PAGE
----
4. Then come back at night for a majestic view of Castel Sant’Angelo.

If you plan to do some night photography, the bridges nearby and Castel Sant’Angelo are all brightly lit perfect for pictures!

A view of the basilica will also make stunning captures from St Peter’s Square.

5. Enjoy the friendly atmosphere and winding cobblestone streets in Trastevere.

Lined with cafes and restaurants, Trastevere is apparently Rome’s most charming neighborhood. There are churches, piazzas, and funky boutiques. We even happened to pass by a really cool art studio!

6. Indulge in more of Bernini’s artwork at the Borghese Gallery.

Borghese Gallery houses a precious collection of classical antiquities and Baroque sculptures. Famous sculptures include Bernini’s Rape of Proserpine, Apollo and Daphne, and David. Outside the gallery is also a large garden! The €20 entrance fee (and an additional fee for an audio guide) was worth it. We booked our tickets online for 9 AM tour which was just the perfect time since crowds started flocking in at noontime! So it's best too get an early slot!

Tip: Big bags like back packs including cameras (I know!) are not allowed inside the museum. Locker rooms are available. 

After taking a quick shot of the Rape of Proserpine using my phone, we were reminded photography isn't allowed. Oops!

7. Are you not entertained? Spend an afternoon at the Colosseum.

We booked our tickets through Coop Culture for €14. The passes included access to the Colosseum, Roman Forum, and Palatine Hill. It was quite a good deal and we can use the passes for 2 days! Entry is only allowed once per location. 

Also known as the Flavian Amphitheatre, the Colosseum can hold an estimated 50,000 to 80,000 spectators. We spent 2 hours at the Colosseum until it closed late afternoon. It was awe inspiring to be somewhere so old, once full of life (and death) with staged battles, hunts, gladiatorial shows.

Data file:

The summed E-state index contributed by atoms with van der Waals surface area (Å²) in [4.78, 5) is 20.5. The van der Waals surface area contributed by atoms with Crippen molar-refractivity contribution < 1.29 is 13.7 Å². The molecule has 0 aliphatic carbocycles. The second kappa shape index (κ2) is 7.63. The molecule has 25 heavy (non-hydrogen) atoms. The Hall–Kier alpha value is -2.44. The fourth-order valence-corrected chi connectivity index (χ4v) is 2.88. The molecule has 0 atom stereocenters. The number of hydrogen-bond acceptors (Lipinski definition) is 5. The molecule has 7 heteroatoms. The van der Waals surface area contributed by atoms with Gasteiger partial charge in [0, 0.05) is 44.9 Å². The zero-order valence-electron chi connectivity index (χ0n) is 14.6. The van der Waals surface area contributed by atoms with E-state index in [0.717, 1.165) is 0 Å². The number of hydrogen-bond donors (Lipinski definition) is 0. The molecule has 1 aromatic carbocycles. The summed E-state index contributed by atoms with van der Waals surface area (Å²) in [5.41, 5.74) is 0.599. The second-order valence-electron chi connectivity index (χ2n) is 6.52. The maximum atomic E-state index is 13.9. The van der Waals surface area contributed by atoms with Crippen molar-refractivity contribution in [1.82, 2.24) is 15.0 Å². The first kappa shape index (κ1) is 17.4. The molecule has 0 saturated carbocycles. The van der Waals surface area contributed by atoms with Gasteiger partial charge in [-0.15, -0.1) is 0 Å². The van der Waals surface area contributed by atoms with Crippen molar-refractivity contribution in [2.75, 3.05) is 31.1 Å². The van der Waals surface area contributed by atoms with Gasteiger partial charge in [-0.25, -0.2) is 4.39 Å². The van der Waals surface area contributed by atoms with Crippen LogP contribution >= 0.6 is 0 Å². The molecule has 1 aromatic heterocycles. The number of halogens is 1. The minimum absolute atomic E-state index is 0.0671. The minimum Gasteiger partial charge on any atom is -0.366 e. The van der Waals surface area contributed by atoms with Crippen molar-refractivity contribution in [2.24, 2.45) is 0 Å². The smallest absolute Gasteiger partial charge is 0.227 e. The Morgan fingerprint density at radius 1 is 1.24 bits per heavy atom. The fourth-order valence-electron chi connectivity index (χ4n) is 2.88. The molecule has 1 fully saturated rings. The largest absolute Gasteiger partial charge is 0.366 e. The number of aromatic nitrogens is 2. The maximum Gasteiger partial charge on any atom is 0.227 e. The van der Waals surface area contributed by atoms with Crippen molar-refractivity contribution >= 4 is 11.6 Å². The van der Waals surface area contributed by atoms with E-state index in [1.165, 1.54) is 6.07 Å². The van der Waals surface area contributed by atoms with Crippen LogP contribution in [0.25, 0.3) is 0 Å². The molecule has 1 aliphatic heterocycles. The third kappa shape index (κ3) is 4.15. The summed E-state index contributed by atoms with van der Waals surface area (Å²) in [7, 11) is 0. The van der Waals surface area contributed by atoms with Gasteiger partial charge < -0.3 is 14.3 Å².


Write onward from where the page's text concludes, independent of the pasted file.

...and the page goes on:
8. More ancient ruins at the Roman Forum and Palatine Hill.

We had access to the Roman Forum and Palatine Hill as part of our tickets alongside Colosseum. We spent a good amount of time here taking pictures, exploring what's left of Rome’s earliest shrines, temples, and royal residence - the very beating heart of Ancient Rome.

9. Walk from one piazza (public square) to another and enter any church you happen to pass by!

One way to explore the city is to walk your way around it. You'll be surprised by how much monuments, obelisks, columns, water fountains, and churches you'll stumble upon. There's always one right around the corner and it's definitely worth knowing its history and its designer. 

Pantheon at Piazza della Rotonda

Temple of Hadrian at Piazza di Pietra

Fontana dei Quattro Fiumi at Piazza Navona


10. Admit that all you really wanted is authentic Italian pizza and pasta.

It’s true what you’ve heard or read, avoid those tourist trap restaurants that are located very central and their menu reads in four different languages. But we won’t judge you if you do - you’re still in Italy! Your pepperoni pizza won’t be so awful. Read our food and restaurant reviews in an upcoming article!